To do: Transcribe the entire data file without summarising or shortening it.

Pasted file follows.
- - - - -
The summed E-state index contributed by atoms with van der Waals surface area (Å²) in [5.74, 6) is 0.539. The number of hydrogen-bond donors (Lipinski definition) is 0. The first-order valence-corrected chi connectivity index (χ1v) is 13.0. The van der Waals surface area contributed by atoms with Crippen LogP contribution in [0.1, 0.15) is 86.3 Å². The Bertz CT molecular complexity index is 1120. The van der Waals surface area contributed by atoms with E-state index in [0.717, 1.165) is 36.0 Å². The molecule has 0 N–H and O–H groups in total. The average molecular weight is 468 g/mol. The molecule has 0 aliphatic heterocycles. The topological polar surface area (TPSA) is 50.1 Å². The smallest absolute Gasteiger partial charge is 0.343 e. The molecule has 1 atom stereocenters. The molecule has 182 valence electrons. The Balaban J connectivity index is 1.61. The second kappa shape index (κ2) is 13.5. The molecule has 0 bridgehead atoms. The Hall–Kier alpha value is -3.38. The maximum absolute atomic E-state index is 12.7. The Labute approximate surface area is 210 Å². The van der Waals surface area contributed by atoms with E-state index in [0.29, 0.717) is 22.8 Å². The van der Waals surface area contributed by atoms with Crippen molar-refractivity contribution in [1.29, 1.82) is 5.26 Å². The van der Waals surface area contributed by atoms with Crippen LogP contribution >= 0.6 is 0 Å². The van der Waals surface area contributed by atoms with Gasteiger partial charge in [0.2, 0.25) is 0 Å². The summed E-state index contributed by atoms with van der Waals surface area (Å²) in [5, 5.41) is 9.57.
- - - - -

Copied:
The summed E-state index contributed by atoms with van der Waals surface area (Å²) in [5.74, 6) is 0.539. The number of hydrogen-bond donors (Lipinski definition) is 0. The first-order valence-corrected chi connectivity index (χ1v) is 13.0. The van der Waals surface area contributed by atoms with Crippen LogP contribution in [0.1, 0.15) is 86.3 Å². The Bertz CT molecular complexity index is 1120. The van der Waals surface area contributed by atoms with E-state index in [0.717, 1.165) is 36.0 Å². The molecule has 0 N–H and O–H groups in total. The average molecular weight is 468 g/mol. The molecule has 0 aliphatic heterocycles. The topological polar surface area (TPSA) is 50.1 Å². The smallest absolute Gasteiger partial charge is 0.343 e. The molecule has 1 atom stereocenters. The molecule has 182 valence electrons. The Balaban J connectivity index is 1.61. The second kappa shape index (κ2) is 13.5. The molecule has 0 bridgehead atoms. The Hall–Kier alpha value is -3.38. The maximum absolute atomic E-state index is 12.7. The Labute approximate surface area is 210 Å². The van der Waals surface area contributed by atoms with E-state index in [0.29, 0.717) is 22.8 Å². The van der Waals surface area contributed by atoms with Crippen molar-refractivity contribution in [1.29, 1.82) is 5.26 Å². The van der Waals surface area contributed by atoms with Crippen LogP contribution >= 0.6 is 0 Å². The van der Waals surface area contributed by atoms with Gasteiger partial charge in [0.2, 0.25) is 0 Å². The summed E-state index contributed by atoms with van der Waals surface area (Å²) in [5, 5.41) is 9.57.